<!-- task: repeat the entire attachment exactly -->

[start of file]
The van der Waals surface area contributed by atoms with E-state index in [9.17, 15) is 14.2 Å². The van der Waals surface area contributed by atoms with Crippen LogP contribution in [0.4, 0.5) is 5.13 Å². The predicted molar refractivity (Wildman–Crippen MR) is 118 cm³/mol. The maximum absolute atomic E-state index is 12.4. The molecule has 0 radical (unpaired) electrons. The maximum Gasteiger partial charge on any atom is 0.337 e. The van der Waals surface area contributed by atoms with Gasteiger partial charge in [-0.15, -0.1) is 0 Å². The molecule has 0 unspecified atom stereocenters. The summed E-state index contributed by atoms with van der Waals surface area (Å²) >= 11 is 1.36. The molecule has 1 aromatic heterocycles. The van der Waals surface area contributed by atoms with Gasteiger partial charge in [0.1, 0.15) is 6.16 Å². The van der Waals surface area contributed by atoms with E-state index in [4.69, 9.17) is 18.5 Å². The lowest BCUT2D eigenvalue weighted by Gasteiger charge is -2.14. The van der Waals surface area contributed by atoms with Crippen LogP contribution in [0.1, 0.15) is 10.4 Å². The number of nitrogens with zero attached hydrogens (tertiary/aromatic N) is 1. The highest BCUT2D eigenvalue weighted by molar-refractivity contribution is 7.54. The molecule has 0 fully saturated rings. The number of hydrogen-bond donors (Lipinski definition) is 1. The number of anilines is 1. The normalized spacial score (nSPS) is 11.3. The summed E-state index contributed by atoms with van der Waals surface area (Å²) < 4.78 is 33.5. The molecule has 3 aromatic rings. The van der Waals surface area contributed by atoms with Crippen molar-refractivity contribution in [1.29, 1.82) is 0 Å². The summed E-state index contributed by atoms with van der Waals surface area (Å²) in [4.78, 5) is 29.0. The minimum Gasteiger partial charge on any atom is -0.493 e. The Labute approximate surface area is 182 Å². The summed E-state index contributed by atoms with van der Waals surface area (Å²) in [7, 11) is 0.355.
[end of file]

The van der Waals surface area contributed by atoms with E-state index in [9.17, 15) is 14.2 Å². The van der Waals surface area contributed by atoms with Crippen LogP contribution in [0.4, 0.5) is 5.13 Å². The predicted molar refractivity (Wildman–Crippen MR) is 118 cm³/mol. The maximum absolute atomic E-state index is 12.4. The molecule has 0 radical (unpaired) electrons. The maximum Gasteiger partial charge on any atom is 0.337 e. The van der Waals surface area contributed by atoms with Gasteiger partial charge in [-0.15, -0.1) is 0 Å². The molecule has 0 unspecified atom stereocenters. The summed E-state index contributed by atoms with van der Waals surface area (Å²) >= 11 is 1.36. The molecule has 1 aromatic heterocycles. The van der Waals surface area contributed by atoms with Gasteiger partial charge in [0.1, 0.15) is 6.16 Å². The van der Waals surface area contributed by atoms with E-state index in [4.69, 9.17) is 18.5 Å². The lowest BCUT2D eigenvalue weighted by Gasteiger charge is -2.14. The van der Waals surface area contributed by atoms with Crippen LogP contribution in [0.1, 0.15) is 10.4 Å². The number of nitrogens with zero attached hydrogens (tertiary/aromatic N) is 1. The highest BCUT2D eigenvalue weighted by molar-refractivity contribution is 7.54. The molecule has 0 fully saturated rings. The number of hydrogen-bond donors (Lipinski definition) is 1. The number of anilines is 1. The normalized spacial score (nSPS) is 11.3. The summed E-state index contributed by atoms with van der Waals surface area (Å²) < 4.78 is 33.5. The molecule has 3 aromatic rings. The van der Waals surface area contributed by atoms with Crippen molar-refractivity contribution in [1.29, 1.82) is 0 Å². The summed E-state index contributed by atoms with van der Waals surface area (Å²) in [4.78, 5) is 29.0. The minimum Gasteiger partial charge on any atom is -0.493 e. The Labute approximate surface area is 182 Å². The summed E-state index contributed by atoms with van der Waals surface area (Å²) in [7, 11) is 0.355.